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News From the Kitchens

Coutelier NOLA, Tchoupitoulas Beer Garden & Palace Café

SARA ESSEX BRADLEY

Coutelier NOLA

Until recently, if you wanted to buy a truly high-quality knife in New Orleans you had to go online. About four months ago, Coutelier NOLA opened at 8239 Oak St., and dramatically increased the options available. Knives, for those of us who use them all the time, are a very personal thing, and being able to hold one before purchasing is important.

Chefs Jacqueline Blanchard and Brandt Cox are the folks behind the shop, and it’s the first job either has had outside of the kitchen. Their aim is to sell to professionals as well as home-cooks, and they plan to host pop-up dinners in the long, narrow space when they get the time.

The knives are Japanese, which tend to be slimmer than Western knives, and generally have single-bevel edges. Most of the knives at Coutelier NOLA, however, can be sharpened with a more typically European, double-beveled edge, either 70/30 or 50/50. They also offer sharpening, with at most a 24-hour turnaround. Prices range from the affordable (an eight-inch chef’s knife by a company called MAC for under $100, to the expensive, for blades from a single maker.

Cox and Blanchard (which sounds like an accounting firm, now that I consider it) have plans to host classes on knife skills and sharpening, and they also have an expanding assortment of kitchen tools and local products like cutting boards, sea salt and spices. Call 475-5606 for more information.


Tchoupitoulas Beer Garden

Tchoupitoulas Beer Garden takes over the space that was formerly Bouche, a high-end wine and cigar bar. The two operations are very different; where Bouche strove for elegance, Tchoupitoulas Beer Garden aims for a more casual vibe.

At the entrance, there’s a booth where you can buy tokens to use for beer and food, though the main bar also accepts cash. Draft beer is the focus here, and both local (NOLA Brewing, Covington Brewhouse, Bayou Teche), national (Goose Island, Destihl, Wasatch) and import (Ayinger, Weihenstephan) brews are available. It is a well-curated list, though as in all things alcohol, I defer to my colleague Tim McNally for the final word.

There is food, too, and as you’d expect for a place that calls itself a beer garden, sausages are on the menu. In addition, there’s a German-style goulash, flatbreads with various toppings, fries and a few other choices.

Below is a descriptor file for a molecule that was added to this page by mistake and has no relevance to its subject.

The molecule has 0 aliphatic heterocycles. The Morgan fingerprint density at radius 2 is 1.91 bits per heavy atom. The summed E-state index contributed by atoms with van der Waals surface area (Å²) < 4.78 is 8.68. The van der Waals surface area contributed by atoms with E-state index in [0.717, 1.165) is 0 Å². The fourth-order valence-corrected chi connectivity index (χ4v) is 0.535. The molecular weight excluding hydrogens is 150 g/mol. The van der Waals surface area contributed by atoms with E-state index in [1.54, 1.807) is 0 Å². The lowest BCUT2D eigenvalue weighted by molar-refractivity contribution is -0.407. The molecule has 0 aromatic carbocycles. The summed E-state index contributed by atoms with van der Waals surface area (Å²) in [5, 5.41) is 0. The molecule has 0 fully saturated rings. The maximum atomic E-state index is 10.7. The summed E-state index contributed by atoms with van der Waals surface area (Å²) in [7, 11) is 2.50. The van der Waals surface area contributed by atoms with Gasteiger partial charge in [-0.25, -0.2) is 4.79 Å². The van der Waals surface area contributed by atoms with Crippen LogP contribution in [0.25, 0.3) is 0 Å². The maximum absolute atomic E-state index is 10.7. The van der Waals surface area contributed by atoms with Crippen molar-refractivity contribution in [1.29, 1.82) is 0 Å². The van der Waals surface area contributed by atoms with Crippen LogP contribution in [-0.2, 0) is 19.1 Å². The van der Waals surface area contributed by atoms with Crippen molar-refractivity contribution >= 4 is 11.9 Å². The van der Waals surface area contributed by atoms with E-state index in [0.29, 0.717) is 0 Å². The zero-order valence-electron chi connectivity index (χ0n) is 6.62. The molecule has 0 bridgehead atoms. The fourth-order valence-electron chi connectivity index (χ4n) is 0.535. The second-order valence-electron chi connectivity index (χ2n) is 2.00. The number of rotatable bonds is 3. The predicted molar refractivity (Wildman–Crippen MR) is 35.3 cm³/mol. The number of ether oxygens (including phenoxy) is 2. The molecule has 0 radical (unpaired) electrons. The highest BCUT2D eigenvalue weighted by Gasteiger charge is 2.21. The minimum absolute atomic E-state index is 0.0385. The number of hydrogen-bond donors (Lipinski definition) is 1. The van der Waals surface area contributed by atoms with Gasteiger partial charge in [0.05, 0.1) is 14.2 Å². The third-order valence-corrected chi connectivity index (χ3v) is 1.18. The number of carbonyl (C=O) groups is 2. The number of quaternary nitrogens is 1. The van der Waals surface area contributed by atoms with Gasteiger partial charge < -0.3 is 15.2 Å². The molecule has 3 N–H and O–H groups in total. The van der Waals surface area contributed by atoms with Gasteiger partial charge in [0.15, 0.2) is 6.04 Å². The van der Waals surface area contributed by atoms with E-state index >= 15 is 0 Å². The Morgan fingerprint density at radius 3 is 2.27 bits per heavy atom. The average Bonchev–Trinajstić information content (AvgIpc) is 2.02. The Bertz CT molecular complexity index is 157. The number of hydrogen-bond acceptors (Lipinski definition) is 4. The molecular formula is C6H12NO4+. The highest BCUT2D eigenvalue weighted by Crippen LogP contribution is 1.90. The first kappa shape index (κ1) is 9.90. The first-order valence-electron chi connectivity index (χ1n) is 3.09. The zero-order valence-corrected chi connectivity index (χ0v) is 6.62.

Tchoupitoulas Beer Garden is located at 840 Tchoupitoulas St., Suite 103, and it’s open Mondays-Thursdays, 4 p.m. until midnight, and Fridays-Saturdays, 11 a.m.-1 a.m. For more information, visit TBGNola.com.


Palace Café

Dickie Brennan’s Palace Café reopened in October after a significant renovation. The most obvious change to the interior is the addition of the “Black Duck” bar on the second floor.

It is the first thing you see when you climb the winding central stairway from the first floor dining room. The brightly lit bar is located along the back wall, with low tables in front and to the side, where there’s also a large, flat-screen television. The bar specializes in rum, of which there are dozens, and tequilas.

The renovation didn’t change the essential makeup of Palace Café or its menu; chances are good that if there was a dish you liked, it’s still available.

One thing that’s new is the “shared” section of the menu. It is the work of French Master chef Rene Bajeux, and there are three basic options: cheese, charcuterie and the “Fruits de Mer.” All three shared items come with seasonal pickles, mostarda, chutney, mustard and Bellegarde bread. Bajeux is not the only notable chef to have joined Dickie Brennan’s team; chefs Gunter Preuss and Greg Sonnier are also on board, though not in as direct a role at Palace Café.

Palace Café is located at 605 Canal St. and is open for Breakfast Mondays-Fridays, 8 -11 a.m., for lunch 11:30 a.m.-2:30 p.m. and for dinner nightly from 5:30 p.m. until closing. On Saturdays and Sundays there’s a brunch 10:30 a.m.-2:30 p.m. You can call 523-1661 to make a reservation.

 

 

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